Picture of athlete cycling

Open Access research with a real impact on health...

The Strathprints institutional repository is a digital archive of University of Strathclyde's Open Access research outputs. Strathprints provides access to thousands of Open Access research papers by Strathclyde researchers, including by researchers from the Physical Activity for Health Group based within the School of Psychological Sciences & Health. Research here seeks to better understand how and why physical activity improves health, gain a better understanding of the amount, intensity, and type of physical activity needed for health benefits, and evaluate the effect of interventions to promote physical activity.

Explore open research content by Physical Activity for Health...

Assessing the accuracy of industrial robots through metrology for the enhancement of automated non-destructive testing

Morozov, M. and Riise, J. and Summan, R. and Pierce, S.G. and Mineo, C. and MacLeod, C.N. and Brown, R.H. (2016) Assessing the accuracy of industrial robots through metrology for the enhancement of automated non-destructive testing. In: 2016 IEEE International Conference on Multisensor Fusion and Integration for Intelligent Systems (MFI 2016), 2016-09-19 - 2016-09-21, Kongresshaus Baden-Baden. (In Press)

[img]
Preview
Text (Morozov-etal-MFI-2016-Assessing-the-accuracy-of-industrial-robots-through-metrology-for-the-enhancement)
Morozov_etal_MFI_2016_Assessing_the_accuracy_of_industrial_robots_through_metrology_for_the_enhancement.pdf - Accepted Author Manuscript

Download (1MB) | Preview

Abstract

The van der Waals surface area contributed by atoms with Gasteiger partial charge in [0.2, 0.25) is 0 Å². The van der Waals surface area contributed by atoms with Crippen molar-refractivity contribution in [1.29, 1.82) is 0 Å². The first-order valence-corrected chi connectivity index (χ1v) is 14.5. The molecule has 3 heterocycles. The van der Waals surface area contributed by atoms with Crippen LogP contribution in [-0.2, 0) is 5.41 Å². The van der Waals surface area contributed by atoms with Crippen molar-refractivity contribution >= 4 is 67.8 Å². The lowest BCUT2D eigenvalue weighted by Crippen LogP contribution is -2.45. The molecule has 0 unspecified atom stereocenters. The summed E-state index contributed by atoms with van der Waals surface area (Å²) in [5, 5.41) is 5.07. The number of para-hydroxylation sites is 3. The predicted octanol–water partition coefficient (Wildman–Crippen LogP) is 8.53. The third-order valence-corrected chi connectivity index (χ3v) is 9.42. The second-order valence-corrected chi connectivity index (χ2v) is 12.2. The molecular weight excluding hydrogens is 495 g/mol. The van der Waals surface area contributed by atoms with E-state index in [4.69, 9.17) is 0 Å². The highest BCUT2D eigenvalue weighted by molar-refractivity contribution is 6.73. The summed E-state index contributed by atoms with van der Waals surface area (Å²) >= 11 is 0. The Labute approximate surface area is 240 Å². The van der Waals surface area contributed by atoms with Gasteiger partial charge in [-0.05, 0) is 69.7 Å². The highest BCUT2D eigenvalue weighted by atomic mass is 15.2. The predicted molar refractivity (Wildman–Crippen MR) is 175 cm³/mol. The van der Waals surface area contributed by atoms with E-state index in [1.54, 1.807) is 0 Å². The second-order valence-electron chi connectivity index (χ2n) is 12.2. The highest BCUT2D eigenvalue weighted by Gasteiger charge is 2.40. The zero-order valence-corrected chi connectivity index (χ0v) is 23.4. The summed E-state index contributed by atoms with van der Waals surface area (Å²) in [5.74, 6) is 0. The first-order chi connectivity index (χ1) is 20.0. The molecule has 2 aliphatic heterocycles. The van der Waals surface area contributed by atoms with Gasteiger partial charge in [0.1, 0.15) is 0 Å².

This work presents the study of the accuracy of an industrial robot KR5 arc HW, used to perform quality inspections of components with complex shapes. Metrology techniques such as laser tracking and large volume photogrammetry were deployed to quantify both pose and dynamic path accuracies of the robot in accordance with ISO 9283:1998. The overall positioning pose inaccuracy of the robot is found to be almost 1 mm and path inaccuracy at 100% of the robot rated velocity is 4.5 mm. The maximum pose orientation inaccuracy is found to be 14 degrees and the maximum path orientation inaccuracy is 5 degrees. Despite of the significant maximum inaccuracies, uncertainty of a robotic scanning application is estimated to be 0.5mm. Local positional errors manifest pronounced dependence on the position of the robot end effector in the working envelope. The uncertainties of the measurements are discussed and deemed to be caused by the tool center point calibration, the reference coordinate system transformation and the low accuracy of the photogrammetry system.